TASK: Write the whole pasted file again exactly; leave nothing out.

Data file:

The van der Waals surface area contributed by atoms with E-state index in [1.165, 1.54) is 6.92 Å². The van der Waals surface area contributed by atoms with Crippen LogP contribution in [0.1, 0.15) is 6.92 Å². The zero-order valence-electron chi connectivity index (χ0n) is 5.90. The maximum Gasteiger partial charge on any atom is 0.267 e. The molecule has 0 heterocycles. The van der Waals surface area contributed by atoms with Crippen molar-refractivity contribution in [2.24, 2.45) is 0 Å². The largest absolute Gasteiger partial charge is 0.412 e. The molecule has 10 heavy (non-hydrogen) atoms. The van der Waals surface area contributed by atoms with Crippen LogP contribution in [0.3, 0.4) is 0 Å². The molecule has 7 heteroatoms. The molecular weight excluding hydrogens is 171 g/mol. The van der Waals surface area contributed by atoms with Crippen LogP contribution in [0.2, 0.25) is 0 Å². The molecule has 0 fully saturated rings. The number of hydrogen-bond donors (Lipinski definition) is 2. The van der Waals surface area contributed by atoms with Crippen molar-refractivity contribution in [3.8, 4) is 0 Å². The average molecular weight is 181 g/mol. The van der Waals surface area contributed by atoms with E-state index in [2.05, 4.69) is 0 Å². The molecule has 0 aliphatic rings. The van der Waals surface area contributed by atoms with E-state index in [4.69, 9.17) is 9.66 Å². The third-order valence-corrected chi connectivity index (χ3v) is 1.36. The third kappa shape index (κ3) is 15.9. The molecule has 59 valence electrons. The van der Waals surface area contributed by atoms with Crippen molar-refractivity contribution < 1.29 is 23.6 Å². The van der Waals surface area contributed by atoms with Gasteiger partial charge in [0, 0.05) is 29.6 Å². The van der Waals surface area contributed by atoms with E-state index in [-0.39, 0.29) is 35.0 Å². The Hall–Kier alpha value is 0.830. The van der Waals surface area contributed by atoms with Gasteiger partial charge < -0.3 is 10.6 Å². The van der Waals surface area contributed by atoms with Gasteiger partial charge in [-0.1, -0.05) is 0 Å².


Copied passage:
The van der Waals surface area contributed by atoms with E-state index in [1.165, 1.54) is 6.92 Å². The van der Waals surface area contributed by atoms with Crippen LogP contribution in [0.1, 0.15) is 6.92 Å². The zero-order valence-electron chi connectivity index (χ0n) is 5.90. The maximum Gasteiger partial charge on any atom is 0.267 e. The molecule has 0 heterocycles. The van der Waals surface area contributed by atoms with Crippen molar-refractivity contribution in [2.24, 2.45) is 0 Å². The largest absolute Gasteiger partial charge is 0.412 e. The molecule has 10 heavy (non-hydrogen) atoms. The van der Waals surface area contributed by atoms with Crippen LogP contribution in [0.3, 0.4) is 0 Å². The molecule has 7 heteroatoms. The molecular weight excluding hydrogens is 171 g/mol. The van der Waals surface area contributed by atoms with Crippen LogP contribution in [0.2, 0.25) is 0 Å². The molecule has 0 fully saturated rings. The number of hydrogen-bond donors (Lipinski definition) is 2. The van der Waals surface area contributed by atoms with Crippen molar-refractivity contribution in [3.8, 4) is 0 Å². The average molecular weight is 181 g/mol. The van der Waals surface area contributed by atoms with E-state index in [2.05, 4.69) is 0 Å². The molecule has 0 aliphatic rings. The van der Waals surface area contributed by atoms with E-state index in [4.69, 9.17) is 9.66 Å². The third-order valence-corrected chi connectivity index (χ3v) is 1.36. The third kappa shape index (κ3) is 15.9. The molecule has 59 valence electrons. The van der Waals surface area contributed by atoms with Crippen molar-refractivity contribution < 1.29 is 23.6 Å². The van der Waals surface area contributed by atoms with Gasteiger partial charge in [0, 0.05) is 29.6 Å². The van der Waals surface area contributed by atoms with E-state index in [-0.39, 0.29) is 35.0 Å². The Hall–Kier alpha value is 0.830. The van der Waals surface area contributed by atoms with Gasteiger partial charge < -0.3 is 10.6 Å². The van der Waals surface area contributed by atoms with Gasteiger partial charge in [-0.1, -0.05) is 0 Å².